The latest trend in masculine dressing offers plenty of stylish ways to let loose.
It could be the relaxing of rules of what constitutes masculine, our ever-increasing interest in other cultures, or simply the fact that the weather can get so darn warm these days. Whatever the reason, the upcoming Spring/Summer 2020 (SS20) sartorial season will bring with it plenty of ﬂowing silhouettes. Whether it’s inspired by traditional Arabic djellabas, Grecian robes or, well, your average dress, this trend is good news for those who like their clothing cool and comfortable. Here, we take a closer look at the ﬂuid offerings of three brands.
Among the brands that are going long and loose, Loewe offers a selection with the most palpable ethnic inﬂuences. Under creative director Jonathan Anderson, the brand has seen a renewed “dedication to global craft”: Paired with accessories such as moccasins and moon-disc pendants at Loewe’s SS20 show, the collection includes ﬂowy tunics made of hand-embroidered cotton from Bangladesh and hand-dyed indigo cloth from Burkina Faso – as well as caftans cut from lush cashmere-suede (pictured).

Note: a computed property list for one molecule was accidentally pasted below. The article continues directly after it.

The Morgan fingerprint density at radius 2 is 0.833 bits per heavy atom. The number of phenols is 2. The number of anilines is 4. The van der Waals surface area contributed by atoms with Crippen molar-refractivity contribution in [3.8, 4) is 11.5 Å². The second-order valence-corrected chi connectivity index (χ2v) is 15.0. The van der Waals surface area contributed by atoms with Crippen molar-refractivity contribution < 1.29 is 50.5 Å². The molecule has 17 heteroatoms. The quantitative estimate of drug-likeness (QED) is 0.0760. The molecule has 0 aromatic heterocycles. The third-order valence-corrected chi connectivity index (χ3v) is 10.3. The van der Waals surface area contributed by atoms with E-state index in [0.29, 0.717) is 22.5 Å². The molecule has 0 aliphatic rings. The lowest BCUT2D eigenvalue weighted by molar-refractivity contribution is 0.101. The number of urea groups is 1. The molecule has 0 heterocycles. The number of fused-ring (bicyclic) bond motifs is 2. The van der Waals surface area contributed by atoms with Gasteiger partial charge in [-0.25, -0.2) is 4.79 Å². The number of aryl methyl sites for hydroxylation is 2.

Louis Vuitton creative director Virgil Abloh might be feeling the weight of our uncertain times (who isn’t?). His show notes elaborated on the meaning of “lightness”: “An existential philosophy expressing a pragmatic and light-hearted – but not oblivious – approach to obstacles and negative impact. Also: a term used for the lightweight, transparent or buoyant garments in the Louis Vuitton SS20 men’s collection.” We feel buoyed by pieces such as this ﬂoral, silk-twill long shirt, which was paired with sporty trousers and shoes.
In a gardening-themed show held at the Villa Reale in Milan, heavier workwear-inspired pieces such as overalls balanced out breezy ensembles made for strolling amid greenery on a sunny day. The ﬂoaty ensemble seen here is the work of an unusual collaborator for Fendi – the Italian lm director and producer Luca Guadagnino. He created the cheerfully earthy grid pattern, while the long shirt with side splits was inspired by the traditional robes worn in Ethiopia – where Guadagnino spent his childhood.